The Democratic and Republican parties trade columns on Wednesdays and Fridays. The purpose of these dialogues is to elucidate positions and, if one is lucky, lampoon the foibles of our opponents. The issues are important. Lives and livelihoods are at stake. Politics is the outward manifestation of the process that determines our collective values and shapes the direction we take as a people. Sometimes, however, it is helpful to reframe this conversation by considering a more personal experience.
At about 2:35 last Thursday morning, I was awakened by a ringing doorbell and loud knocking. Struggling to break into my awareness, my neighbor called, “My house is on fire and my mom is trapped inside.”
We called 911. Police and fire units quickly arrived. We evacuated to a neighbor’s home. She provided shelter and something to drink. The fire was extinguished. I returned home. The residents of the burned house went to the hospital to be with their mom. She died. We mourn.
Once the excitement and danger passed, I thanked the lady for her kindness. She responded, “We are neighbors, we are family.”
These six words are simple, yet profound.
We live in what increasingly feels like a burning house. Conservatives and progressives express this sensibility, although in different ways. In a crisis, what matters is that people are safe. No one asks whether the resident of a burning building is male or female, gay or straight, Democrat or Republican, rich or poor. We ask: “Are you OK?” “Do you need anything?” “Can I help?”
These are the essential questions. When we fail to inquire and then act upon the welfare of others, we lose a part of what makes us a neighbor.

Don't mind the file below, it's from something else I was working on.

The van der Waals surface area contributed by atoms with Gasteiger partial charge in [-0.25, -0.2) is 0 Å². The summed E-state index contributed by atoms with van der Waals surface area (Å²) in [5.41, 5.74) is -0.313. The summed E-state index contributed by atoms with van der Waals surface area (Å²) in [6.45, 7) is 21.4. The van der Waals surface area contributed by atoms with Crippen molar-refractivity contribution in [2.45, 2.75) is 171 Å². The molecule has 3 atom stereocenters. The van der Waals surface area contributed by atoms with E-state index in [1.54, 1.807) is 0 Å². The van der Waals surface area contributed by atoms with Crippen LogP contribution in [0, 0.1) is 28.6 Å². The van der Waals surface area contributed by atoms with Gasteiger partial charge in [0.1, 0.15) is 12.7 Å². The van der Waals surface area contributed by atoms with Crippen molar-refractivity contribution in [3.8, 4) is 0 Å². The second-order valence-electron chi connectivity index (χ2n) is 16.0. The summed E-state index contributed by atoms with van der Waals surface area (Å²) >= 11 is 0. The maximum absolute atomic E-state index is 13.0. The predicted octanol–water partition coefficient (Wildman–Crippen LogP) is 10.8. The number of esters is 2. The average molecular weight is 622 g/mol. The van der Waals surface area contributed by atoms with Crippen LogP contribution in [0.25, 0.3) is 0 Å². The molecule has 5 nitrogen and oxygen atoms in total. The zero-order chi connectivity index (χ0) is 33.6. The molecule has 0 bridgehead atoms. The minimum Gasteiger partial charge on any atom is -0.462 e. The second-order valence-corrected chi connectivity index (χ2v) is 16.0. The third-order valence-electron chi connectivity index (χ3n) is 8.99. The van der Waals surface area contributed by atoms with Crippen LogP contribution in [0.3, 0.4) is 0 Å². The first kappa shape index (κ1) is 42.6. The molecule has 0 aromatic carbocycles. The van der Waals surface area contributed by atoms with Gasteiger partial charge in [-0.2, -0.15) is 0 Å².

As neighbors and family, we occupy one community, one nation, one world. The vision we have of this shared space defines our worldview and thus our politics. Do we seek to exclude others in fear or find ways to be inclusive? Are we only a collection of individuals who “pull ourselves up by our bootstraps”? Or are we in some way responsible for others? Meditating on what it means to be a “neighbor” and “family” can change the world.
A fire on a block of houses may spread. It was through the collective and focused action of others that this possibility was prevented. A tragedy strips away the nonessential — a woman died and two young men are homeless.
Fortunately, life is not always so dramatic. When people lose their jobs, fall ill or become homeless, this too is a tragedy, even though it goes unnoticed. Just as we need first responders, we need teachers, nurses, social workers, concerned citizens and friends to respond with hope, creativity and initiative.
Our challenge: to build up, not burn down. We are not in this world alone. “We are neighbors, we are family” applies to everyone. To live otherwise is unthinkable.
Todd DeVries is the state committeeman for the Bonneville County Democratic Central Committee.